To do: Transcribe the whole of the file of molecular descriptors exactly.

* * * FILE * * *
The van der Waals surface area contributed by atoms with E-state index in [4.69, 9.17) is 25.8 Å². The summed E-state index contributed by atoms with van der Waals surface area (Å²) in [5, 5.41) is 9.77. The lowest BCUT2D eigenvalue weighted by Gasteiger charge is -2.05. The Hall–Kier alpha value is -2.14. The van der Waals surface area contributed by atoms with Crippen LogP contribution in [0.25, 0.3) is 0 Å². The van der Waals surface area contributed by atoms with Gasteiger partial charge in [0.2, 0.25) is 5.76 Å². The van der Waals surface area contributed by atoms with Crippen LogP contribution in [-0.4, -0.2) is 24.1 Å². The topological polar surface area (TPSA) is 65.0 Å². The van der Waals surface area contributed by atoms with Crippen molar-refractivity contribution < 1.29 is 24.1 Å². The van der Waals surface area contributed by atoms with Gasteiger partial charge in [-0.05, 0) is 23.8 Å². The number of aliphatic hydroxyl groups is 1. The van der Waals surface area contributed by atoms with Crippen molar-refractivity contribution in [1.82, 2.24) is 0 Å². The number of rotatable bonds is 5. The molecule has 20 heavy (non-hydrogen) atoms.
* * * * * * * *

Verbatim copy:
The van der Waals surface area contributed by atoms with E-state index in [4.69, 9.17) is 25.8 Å². The summed E-state index contributed by atoms with van der Waals surface area (Å²) in [5, 5.41) is 9.77. The lowest BCUT2D eigenvalue weighted by Gasteiger charge is -2.05. The Hall–Kier alpha value is -2.14. The van der Waals surface area contributed by atoms with Crippen LogP contribution in [0.25, 0.3) is 0 Å². The van der Waals surface area contributed by atoms with Gasteiger partial charge in [0.2, 0.25) is 5.76 Å². The van der Waals surface area contributed by atoms with Crippen LogP contribution in [-0.4, -0.2) is 24.1 Å². The topological polar surface area (TPSA) is 65.0 Å². The van der Waals surface area contributed by atoms with Crippen molar-refractivity contribution < 1.29 is 24.1 Å². The van der Waals surface area contributed by atoms with Gasteiger partial charge in [-0.05, 0) is 23.8 Å². The number of aliphatic hydroxyl groups is 1. The van der Waals surface area contributed by atoms with Crippen molar-refractivity contribution in [1.82, 2.24) is 0 Å². The number of rotatable bonds is 5. The molecule has 20 heavy (non-hydrogen) atoms.